20. A method of preparing an optoelectronic device, which comprises (i) providing a light emitting semiconductor, and (ii) encapsulating the light emitting semiconductor with an encapsulant that is made from a formulation comprising a silicone epoxy and a curing agent.

Description:

BACKGROUND OF THE INVENTION

The present invention is related to an optoelectronic device and method thereof. More particularly, the present invention provides an optoelectronic device comprising a light emitting semiconductor and an encapsulant. The encapsulant is made from an encapsulant formulation comprising a silicone epoxy, and a curing agent.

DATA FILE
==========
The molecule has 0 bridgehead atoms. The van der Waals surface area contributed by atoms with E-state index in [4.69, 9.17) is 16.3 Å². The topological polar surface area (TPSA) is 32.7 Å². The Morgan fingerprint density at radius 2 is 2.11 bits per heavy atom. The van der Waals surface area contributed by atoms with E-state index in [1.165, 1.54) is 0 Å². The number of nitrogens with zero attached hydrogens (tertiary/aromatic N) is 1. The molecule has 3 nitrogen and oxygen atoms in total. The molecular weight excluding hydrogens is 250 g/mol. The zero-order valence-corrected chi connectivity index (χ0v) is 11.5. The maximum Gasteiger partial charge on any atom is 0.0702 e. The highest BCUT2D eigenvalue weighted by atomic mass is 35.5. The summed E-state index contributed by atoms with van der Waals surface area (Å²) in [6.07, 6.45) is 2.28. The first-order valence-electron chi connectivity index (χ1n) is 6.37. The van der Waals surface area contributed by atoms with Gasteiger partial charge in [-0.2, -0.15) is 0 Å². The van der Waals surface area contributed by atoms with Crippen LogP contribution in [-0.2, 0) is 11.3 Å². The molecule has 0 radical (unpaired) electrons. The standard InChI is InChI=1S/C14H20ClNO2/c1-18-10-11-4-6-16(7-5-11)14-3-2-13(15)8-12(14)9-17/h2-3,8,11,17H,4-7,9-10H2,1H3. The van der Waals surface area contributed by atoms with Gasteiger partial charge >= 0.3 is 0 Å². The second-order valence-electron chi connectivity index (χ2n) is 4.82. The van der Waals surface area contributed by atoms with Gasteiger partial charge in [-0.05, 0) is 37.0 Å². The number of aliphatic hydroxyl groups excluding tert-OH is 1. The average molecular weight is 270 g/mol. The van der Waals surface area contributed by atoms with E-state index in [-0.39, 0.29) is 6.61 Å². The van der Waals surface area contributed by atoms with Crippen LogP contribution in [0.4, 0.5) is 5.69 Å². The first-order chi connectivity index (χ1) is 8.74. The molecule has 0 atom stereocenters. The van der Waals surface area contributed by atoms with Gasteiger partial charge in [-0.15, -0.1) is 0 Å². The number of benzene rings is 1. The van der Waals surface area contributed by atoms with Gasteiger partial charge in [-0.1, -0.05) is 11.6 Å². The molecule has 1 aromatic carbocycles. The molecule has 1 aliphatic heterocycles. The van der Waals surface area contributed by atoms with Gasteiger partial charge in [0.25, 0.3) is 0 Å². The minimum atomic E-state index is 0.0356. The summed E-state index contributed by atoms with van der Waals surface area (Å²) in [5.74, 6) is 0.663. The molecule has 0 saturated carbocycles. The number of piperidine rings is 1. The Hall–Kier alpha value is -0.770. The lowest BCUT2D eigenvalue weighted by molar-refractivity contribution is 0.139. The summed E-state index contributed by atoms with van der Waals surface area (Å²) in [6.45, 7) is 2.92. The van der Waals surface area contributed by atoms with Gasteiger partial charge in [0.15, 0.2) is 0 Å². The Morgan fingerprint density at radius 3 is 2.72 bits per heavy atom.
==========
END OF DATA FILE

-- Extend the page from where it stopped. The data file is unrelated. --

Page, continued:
Currently, there are no commercial encapsulant materials that meet all requirements for optoelectronic devices such as light emitting diodes (LEDs), charge coupled devices (CCDs), large scale integrations (LSIs), photodiodes, vertical cavity surface emitting lasers (VCSELs), phototransistors, photocouplers, and optoelectronic couplers etc. Early 5 mm LED devices had extremely low flux intensities and consequently low thermal requirements. For example, encapsulant materials used in the 5 mm device ranged from tough silicone to extremely durable epoxy systems. However, silicone materials generally do not have the toughness required for long term durability in advanced lighting applications. Although durability, ease of processing, and cost effectiveness are three of the strengths of epoxy derived encapsulant materials, epoxy systems are not perfect in some aspects either. One of the conventional encapsulations of optoelectronic devices has primarily relied on blends of bisphenol-A epoxy resins and aliphatic anhydride curing agents. As described in U.S. Pat. No. 4,178,274, one disadvantage of these compositions, which harden fast through the use of known accelerators such as tertiary amines, imidazoles or boron trifluoride complexes, is their poor thermal aging stability. The materials used heretofore become discolored after extended exposure to temperatures above 80° C. The resulting resins, which become yellow to brown, have considerably reduced light transmittance. Furthermore, because of the aromatic character of bisphenol-A based epoxy resins, these encapsulants are typically less stable when exposed to ultraviolet radiation and may degrade on extended exposure to ultraviolet light. For example, Bis glycidoxybisphenol A has been employed in 5 mm devices with flux intensity approximately 20 lumens per watt. The aromatic based materials in general are not suitable for UV application due to yellowing upon exposure to wavelengths less than 455 nm. Cyclo-olefin co-polymers have been used in blue power package devices; however, they do not survive long term temperatures above 100° C.